displaying a negative effect on the treatment of women in society. In Rousseaus Emile (1762), he
created a system of education that would form a citizen of the new idealized state. However, this
account remained utterly conservative regarding womens education, labeling a womans purpose in life
to tend to her husband and make his life pleasant (Lerner, 1993, p. 211). In Gerda Lerners The
Creation of Feminist Consciousness (1993), it mentions Rousseaus view on female education was for a
woman to love her duties toward men and to carry them out intelligently and cheerfully (p. 211).
Although he showed much disdain for the rights of a woman, he regarded the role of being a wife and
mother as ultimately fulfilling and noble. This gave a sense of purpose to women of the middle and
nobility class (Boyer-Switala, 2010).
Although many male thinkers saw the inferiority of women to men, there were some who
believed that women and men were actually capable of equal intellect. Rene Descartes and John Locke
had a similar notion that men and women possessed a common human nature and and were intellectual
equals. Descartes Cartesian dualism stated that whether male or female the mind was not shaped by
the body it went with (Kidner et al., 2009, p. 502). His rationalism had denied the idea of education
being the source of higher insight. For him, logical reason and thinking was a universal power (Lerner,
1993, p. 210). Similarly, Locke had the idea that mind was like a blank sheet of paper, thus there cannot
be a difference between male and female minds for they were both subject to the same experiences and
stimuli. Aside from Descartes and Lockes views on the workings of the human mind, many other
philosophers presented ideas that supported the equal intellect of men and women. Paul-Joseph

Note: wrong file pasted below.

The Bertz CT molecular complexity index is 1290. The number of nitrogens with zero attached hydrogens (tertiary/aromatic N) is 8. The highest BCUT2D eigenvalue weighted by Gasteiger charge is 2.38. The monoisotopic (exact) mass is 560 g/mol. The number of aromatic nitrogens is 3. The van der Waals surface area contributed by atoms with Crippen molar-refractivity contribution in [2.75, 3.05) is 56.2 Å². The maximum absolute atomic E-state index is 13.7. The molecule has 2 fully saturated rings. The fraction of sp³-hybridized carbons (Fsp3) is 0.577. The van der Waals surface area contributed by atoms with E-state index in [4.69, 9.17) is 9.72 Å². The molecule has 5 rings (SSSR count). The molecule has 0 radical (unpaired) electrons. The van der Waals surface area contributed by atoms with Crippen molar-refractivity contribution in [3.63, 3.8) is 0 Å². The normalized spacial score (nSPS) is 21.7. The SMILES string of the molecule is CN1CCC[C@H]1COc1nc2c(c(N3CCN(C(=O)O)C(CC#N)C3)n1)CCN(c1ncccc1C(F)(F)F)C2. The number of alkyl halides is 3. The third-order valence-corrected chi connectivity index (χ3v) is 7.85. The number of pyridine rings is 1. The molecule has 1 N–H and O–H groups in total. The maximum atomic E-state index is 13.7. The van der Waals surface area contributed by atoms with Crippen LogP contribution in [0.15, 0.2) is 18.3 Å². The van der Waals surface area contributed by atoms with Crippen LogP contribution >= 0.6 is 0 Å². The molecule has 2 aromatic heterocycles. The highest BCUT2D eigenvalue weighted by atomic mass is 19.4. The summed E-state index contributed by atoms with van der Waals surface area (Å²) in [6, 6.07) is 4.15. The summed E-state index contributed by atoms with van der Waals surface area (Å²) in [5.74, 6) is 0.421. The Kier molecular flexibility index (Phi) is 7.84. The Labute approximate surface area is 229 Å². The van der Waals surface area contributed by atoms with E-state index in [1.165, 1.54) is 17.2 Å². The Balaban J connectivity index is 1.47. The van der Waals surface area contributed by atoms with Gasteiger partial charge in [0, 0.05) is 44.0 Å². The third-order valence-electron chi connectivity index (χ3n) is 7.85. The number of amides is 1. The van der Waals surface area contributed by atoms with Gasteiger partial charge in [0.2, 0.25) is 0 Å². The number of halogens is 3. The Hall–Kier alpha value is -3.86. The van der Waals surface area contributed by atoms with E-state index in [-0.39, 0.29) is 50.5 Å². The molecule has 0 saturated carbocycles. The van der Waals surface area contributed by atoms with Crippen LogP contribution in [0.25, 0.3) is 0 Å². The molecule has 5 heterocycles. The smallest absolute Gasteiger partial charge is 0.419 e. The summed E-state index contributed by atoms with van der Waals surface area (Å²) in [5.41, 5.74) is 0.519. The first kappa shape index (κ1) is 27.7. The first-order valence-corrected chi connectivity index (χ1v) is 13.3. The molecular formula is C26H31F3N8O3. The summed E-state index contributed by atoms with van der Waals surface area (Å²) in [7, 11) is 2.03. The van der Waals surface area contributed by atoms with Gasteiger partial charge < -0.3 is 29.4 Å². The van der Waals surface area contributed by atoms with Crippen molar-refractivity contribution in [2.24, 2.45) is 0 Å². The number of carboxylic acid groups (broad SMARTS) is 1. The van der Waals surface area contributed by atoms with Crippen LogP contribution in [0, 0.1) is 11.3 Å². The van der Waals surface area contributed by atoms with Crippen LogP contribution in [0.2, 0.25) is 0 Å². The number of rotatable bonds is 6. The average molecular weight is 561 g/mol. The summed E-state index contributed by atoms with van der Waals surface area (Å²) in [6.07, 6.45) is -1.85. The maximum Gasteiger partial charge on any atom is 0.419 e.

Barthez greatly emphasized the importance of female education, and he believed that other societies
have produced intelligent women who are highly skilled in a variety of aspects. In his article Femme
on the anthropology of a woman in Encyclopdie (1751), he wrote:
We have so severely neglected the education of women among all of the refined peoples, that
it is surprising that we can identify so many whose erudition and written works have made
them renowned. pp. 468-471
Denis Diderot agreed with Montesquieu that a woman's role as a mother is simply one aspect of her
life; therefore, it cannot be used to generalize or define the complete image of a woman. Voltaire had
also stated that women are capable of all that men are and that there was no such thing as the idea of
distinct male and female minds (Spielvogel, 2008, p. 326).
While ideas of individualism and rationality started emerging, women writers and thinkers
began to challenge their role in society. They presented new perspectives to the roles of women and
gave suggestions on changing their conditions (Spielvogel, 2008, p. 326). One of the important voices
that stood for the equality of women was Mary Wollstonecraft (1759-1797). Wollstonecraft is often
regarded as the founder of classical liberal feminism and has contributed greatly to the feminist
perspective with her work, A Vindication of the Rights of Woman: With Strictures on Political and
Moral Subjects (1792) (Campbell, 2011). In her book, Wollstonecraft offered a response to the
philosophers and writers who believed women should not receive a formal education. She stated that
women are only perceived as being inferior to men due to their lack of education (Kidner et al., 2009,